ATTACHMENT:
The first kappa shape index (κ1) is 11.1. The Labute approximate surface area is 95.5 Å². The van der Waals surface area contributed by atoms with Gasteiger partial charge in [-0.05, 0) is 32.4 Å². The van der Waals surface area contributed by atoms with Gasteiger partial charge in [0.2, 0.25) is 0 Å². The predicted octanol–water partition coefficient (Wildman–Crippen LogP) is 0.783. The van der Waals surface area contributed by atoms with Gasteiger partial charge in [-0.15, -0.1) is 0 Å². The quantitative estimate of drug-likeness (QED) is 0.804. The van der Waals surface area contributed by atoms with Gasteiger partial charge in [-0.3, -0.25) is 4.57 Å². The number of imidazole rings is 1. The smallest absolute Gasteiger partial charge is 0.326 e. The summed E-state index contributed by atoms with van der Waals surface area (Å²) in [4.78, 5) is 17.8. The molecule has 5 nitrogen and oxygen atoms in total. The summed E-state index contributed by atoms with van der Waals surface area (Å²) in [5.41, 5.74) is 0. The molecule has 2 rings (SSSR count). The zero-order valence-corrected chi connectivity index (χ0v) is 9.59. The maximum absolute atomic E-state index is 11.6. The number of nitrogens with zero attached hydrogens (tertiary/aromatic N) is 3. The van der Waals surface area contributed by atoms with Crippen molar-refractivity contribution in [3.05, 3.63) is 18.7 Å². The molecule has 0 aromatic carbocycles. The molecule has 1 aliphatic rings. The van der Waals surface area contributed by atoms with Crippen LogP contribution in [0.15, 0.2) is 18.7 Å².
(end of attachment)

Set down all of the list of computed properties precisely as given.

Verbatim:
The first kappa shape index (κ1) is 11.1. The Labute approximate surface area is 95.5 Å². The van der Waals surface area contributed by atoms with Gasteiger partial charge in [-0.05, 0) is 32.4 Å². The van der Waals surface area contributed by atoms with Gasteiger partial charge in [0.2, 0.25) is 0 Å². The predicted octanol–water partition coefficient (Wildman–Crippen LogP) is 0.783. The van der Waals surface area contributed by atoms with Gasteiger partial charge in [-0.15, -0.1) is 0 Å². The quantitative estimate of drug-likeness (QED) is 0.804. The van der Waals surface area contributed by atoms with Gasteiger partial charge in [-0.3, -0.25) is 4.57 Å². The number of imidazole rings is 1. The smallest absolute Gasteiger partial charge is 0.326 e. The summed E-state index contributed by atoms with van der Waals surface area (Å²) in [4.78, 5) is 17.8. The molecule has 5 nitrogen and oxygen atoms in total. The summed E-state index contributed by atoms with van der Waals surface area (Å²) in [5.41, 5.74) is 0. The molecule has 2 rings (SSSR count). The zero-order valence-corrected chi connectivity index (χ0v) is 9.59. The maximum absolute atomic E-state index is 11.6. The number of nitrogens with zero attached hydrogens (tertiary/aromatic N) is 3. The van der Waals surface area contributed by atoms with Crippen molar-refractivity contribution in [3.05, 3.63) is 18.7 Å². The molecule has 0 aromatic carbocycles. The molecule has 1 aliphatic rings. The van der Waals surface area contributed by atoms with Crippen LogP contribution in [0.15, 0.2) is 18.7 Å².